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Do all roads lead to development?

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There has been a remarkable amount of mass infrastructure development taking place in Zambia within the last decade and a half. It is estimated that the Link Zambia 8000 road infrastructure project will cost about US$31.42 billion. The development and upgrading of transportation infrastructure through Link Zambia 8000, Pave Zambia 2000 and the L-400 projects have increased local participation in economic activities. The emphasis has been on efficient mobility, enabling the prosperity of Zambia’s cities and towns and opening up other parts of the country to allow markets to grow.

Over recent years, the Zambian government has begun to invest significant sums in road infrastructure through projects such as the L400 initiative in Lusaka and the Ndola road improvement project. As welcome as this project has been, there have been challenges and shortcomings. Many different government departments and quasi-governmental institutions are involved in ensuring that the sector grows and is able to meet certain bench marks and criteria.

In Zambia we have the NRFA (National Road Fund Agency), RDA (Road Development Agency) and the Ministry of Works and Supply, the Ministry of Transport and Communications and the Ministry of National Development and Planning, among others. All must work in unison to ensure the growth, maintenance and expansion of the road network.

It has been the vision of successive governments to ensure that Zambia has adequate road infrastructure to reach its intended goal of becoming a Middle Income Country by 2030. This took off notably towards the tail end of former President Rupiah Banda’s tenure, further expanding under President Michael Sata and continuing through the presidency of his successor Edgar Lungu.

The purpose of the project is to enhance connectivity in Lusaka and beyond. Another ongoing project is linking Zambia and Botswana via Kazungula. This will reduce the time of border crossings thereby cutting costs for transporters. The bridge provides a strategic link on the North-South Corridor, which, once completed, will enhance trade (although certain constraints on the Zambian side have delayed completion).

Zambia is landlocked and has eight neighbours. In the past, this was seen as a disadvantage, but the mindset is changing. Zambia is seen as strategically located and “land-linked”. Link Zambia 8000 will operate like a river basin with tributaries and will enhance trade and reduce transaction costs. Nearly every industry can benefit from road development, especially agriculture and mining. These sectors drive the economy and are dependent on the efficiency of the transport system. Also, the project aims to improve the living standards of people in rural areas by increasing access to a range of amenities.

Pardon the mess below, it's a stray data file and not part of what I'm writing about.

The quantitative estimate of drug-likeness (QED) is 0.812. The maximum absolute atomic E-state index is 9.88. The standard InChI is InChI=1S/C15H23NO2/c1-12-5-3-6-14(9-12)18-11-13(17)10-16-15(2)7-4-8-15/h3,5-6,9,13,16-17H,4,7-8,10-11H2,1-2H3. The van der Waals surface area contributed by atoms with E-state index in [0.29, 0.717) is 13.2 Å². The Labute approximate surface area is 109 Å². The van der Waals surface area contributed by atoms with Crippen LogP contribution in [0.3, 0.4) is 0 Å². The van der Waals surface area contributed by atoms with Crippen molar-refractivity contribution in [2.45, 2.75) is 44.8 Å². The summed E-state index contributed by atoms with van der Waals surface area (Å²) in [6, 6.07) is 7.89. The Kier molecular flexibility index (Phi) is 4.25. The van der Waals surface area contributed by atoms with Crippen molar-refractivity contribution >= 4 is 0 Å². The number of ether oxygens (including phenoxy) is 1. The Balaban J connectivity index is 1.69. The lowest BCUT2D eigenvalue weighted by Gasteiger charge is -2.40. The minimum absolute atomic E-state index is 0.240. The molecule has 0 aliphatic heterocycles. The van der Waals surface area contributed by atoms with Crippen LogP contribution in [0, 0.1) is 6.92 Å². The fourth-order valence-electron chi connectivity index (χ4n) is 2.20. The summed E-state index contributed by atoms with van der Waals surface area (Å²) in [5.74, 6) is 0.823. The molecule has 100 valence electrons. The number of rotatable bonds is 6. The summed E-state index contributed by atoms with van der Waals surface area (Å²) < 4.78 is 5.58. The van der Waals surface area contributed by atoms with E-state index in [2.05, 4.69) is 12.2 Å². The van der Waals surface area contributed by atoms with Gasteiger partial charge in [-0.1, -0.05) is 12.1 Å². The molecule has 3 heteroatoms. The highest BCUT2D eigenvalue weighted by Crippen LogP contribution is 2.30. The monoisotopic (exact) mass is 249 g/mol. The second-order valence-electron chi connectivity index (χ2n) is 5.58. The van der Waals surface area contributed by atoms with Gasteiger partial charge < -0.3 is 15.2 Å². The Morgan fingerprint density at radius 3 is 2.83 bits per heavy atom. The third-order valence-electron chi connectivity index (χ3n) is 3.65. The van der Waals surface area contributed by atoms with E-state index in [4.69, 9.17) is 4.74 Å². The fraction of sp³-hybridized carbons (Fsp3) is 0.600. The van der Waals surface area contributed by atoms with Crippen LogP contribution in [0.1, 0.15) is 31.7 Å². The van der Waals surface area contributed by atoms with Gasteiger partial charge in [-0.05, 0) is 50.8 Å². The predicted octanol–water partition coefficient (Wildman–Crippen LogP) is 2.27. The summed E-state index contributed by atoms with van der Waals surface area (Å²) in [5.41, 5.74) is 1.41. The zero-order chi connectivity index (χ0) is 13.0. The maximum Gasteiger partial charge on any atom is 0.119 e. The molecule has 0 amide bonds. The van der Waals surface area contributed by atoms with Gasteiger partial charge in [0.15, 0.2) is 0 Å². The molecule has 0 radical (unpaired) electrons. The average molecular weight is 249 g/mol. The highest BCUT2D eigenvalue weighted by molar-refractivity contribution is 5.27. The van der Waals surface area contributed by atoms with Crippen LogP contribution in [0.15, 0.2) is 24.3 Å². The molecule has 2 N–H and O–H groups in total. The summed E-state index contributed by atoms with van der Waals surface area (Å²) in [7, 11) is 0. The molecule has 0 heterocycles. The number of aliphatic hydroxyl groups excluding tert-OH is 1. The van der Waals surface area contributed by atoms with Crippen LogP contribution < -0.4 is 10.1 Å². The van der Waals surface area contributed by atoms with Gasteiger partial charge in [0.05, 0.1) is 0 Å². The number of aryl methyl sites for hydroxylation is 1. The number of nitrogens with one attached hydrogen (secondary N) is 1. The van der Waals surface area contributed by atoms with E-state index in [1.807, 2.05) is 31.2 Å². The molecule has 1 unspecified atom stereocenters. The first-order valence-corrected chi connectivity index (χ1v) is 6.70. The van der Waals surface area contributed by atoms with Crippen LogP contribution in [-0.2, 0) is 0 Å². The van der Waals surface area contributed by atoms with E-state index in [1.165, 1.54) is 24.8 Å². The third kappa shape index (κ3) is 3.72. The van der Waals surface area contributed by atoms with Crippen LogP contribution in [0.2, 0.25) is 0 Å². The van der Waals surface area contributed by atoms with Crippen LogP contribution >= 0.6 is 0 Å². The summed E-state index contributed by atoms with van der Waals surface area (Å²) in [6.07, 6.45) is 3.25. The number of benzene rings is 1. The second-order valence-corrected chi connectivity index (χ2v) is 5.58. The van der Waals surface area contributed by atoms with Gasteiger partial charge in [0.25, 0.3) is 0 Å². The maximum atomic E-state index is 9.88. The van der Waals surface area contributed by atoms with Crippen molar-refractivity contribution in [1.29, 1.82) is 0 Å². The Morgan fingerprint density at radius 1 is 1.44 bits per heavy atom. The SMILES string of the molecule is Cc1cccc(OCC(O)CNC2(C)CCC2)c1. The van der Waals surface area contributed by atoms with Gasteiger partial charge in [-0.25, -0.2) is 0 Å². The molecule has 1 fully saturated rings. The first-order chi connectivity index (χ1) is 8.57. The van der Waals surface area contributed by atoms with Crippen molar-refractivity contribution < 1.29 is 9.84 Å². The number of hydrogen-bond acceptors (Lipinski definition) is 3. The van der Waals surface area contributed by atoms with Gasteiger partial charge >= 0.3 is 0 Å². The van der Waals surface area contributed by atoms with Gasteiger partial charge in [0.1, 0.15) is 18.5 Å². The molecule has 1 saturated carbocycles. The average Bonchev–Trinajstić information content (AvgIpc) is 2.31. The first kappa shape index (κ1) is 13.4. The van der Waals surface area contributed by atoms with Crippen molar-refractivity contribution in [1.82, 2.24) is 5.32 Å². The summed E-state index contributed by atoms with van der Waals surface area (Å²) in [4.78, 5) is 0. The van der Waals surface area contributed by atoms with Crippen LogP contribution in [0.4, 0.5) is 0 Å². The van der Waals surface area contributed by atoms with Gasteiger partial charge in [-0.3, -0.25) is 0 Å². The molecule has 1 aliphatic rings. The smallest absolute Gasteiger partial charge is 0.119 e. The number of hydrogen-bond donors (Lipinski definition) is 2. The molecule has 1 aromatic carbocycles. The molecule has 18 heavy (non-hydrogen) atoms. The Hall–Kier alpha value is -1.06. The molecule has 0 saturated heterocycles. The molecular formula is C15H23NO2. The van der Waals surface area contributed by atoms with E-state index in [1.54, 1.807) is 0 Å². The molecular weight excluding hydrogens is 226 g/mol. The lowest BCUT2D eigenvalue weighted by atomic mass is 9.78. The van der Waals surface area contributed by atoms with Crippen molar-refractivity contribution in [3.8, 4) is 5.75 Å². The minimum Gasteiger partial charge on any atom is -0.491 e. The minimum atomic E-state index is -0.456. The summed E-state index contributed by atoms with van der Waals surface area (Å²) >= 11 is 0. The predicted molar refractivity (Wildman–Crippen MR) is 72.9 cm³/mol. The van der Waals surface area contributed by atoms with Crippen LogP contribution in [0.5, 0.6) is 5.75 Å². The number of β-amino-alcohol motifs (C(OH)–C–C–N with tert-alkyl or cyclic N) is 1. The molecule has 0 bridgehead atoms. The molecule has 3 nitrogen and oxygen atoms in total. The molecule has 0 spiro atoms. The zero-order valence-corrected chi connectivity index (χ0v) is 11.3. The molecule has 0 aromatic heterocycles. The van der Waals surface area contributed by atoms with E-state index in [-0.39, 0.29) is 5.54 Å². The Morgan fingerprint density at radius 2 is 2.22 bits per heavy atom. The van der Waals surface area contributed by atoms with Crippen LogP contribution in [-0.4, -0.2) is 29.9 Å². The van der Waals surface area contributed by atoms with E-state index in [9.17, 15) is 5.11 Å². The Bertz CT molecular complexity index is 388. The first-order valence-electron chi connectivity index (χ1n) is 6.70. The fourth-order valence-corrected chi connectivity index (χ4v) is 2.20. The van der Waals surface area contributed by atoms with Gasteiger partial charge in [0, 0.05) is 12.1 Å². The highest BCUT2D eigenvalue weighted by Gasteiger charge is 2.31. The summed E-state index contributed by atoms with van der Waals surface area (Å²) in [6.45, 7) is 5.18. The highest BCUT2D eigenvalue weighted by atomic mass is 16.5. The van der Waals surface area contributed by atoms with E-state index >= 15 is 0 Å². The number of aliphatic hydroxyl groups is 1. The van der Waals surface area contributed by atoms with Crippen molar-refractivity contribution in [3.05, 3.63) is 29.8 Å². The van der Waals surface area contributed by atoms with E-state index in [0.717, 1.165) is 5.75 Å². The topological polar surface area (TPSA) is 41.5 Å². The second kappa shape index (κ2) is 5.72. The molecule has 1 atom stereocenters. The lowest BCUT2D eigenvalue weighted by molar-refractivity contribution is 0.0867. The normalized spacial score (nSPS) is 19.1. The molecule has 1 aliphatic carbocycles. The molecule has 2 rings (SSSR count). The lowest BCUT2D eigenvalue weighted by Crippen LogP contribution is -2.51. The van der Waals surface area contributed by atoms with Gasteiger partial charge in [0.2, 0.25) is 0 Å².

Government has faced challenges in pursuing its ambitious vision for Zambia’s road networks. Speaking in 2019, Housing and Infrastructure Minister Vincent Mwale was reported as saying, ‘Our roads are expensive and we must work to bring the cost down.’ He implored contractors to help reduce the escalating costs and delays on some planned projects. The Housing and Infrastructure Ministry is exploring ways of developing standardised models and costings for constructing public infrastructure.

Economist Oliver Saasa has been critical of the management of Zambia’s road development projects. He stated that often tenders are based on floating bids without prior designs, thus resulting in bidders determining the final costs. This has caused somewhat higher than normal costs as seen when our costs are compared to some other countries in the region. A case in point is the dual carriage way between Ndola and Lusaka which is slated at an expected $1.2 to $1.3 billion meaning that for 321 kilometre of road, Zambia on average would be paying $3.8 million per kilometre. When one looks at South Africa, Namibia and Botswana the average for road cost in the region is roughly $320,000 per kilometre.

It is worth asking whether road construction should be such a high priority in Zambia at the moment. Some would argue that there are more pressing economic and social issues that government should prioritise. Despite low car ownership, Lusaka in particular experiences severe traffic congestion, making it difficult for residents to access economic and educational opportunities. The majority of trips in Lusaka are made on foot, followed by public transport, and with only around ten percent of trips made by car. Unfortunately, as is common in cities around the world, the priorities on the street do not always serve the needs of the majority. One of the most important projects over the coming years in Zambia will be the Lusaka Decongestion Project. Any visitor to Lusaka will see this happening before their very own eyes.

The legacy of the ‘great Zambian road project’ is yet to be determined. Zambians will be watching to see whether the new roads will stand the test of time and contribute positively to the economy and whether the Lusaka Decongestion Project will indeed help ease the unrelenting traffic of the capital city.

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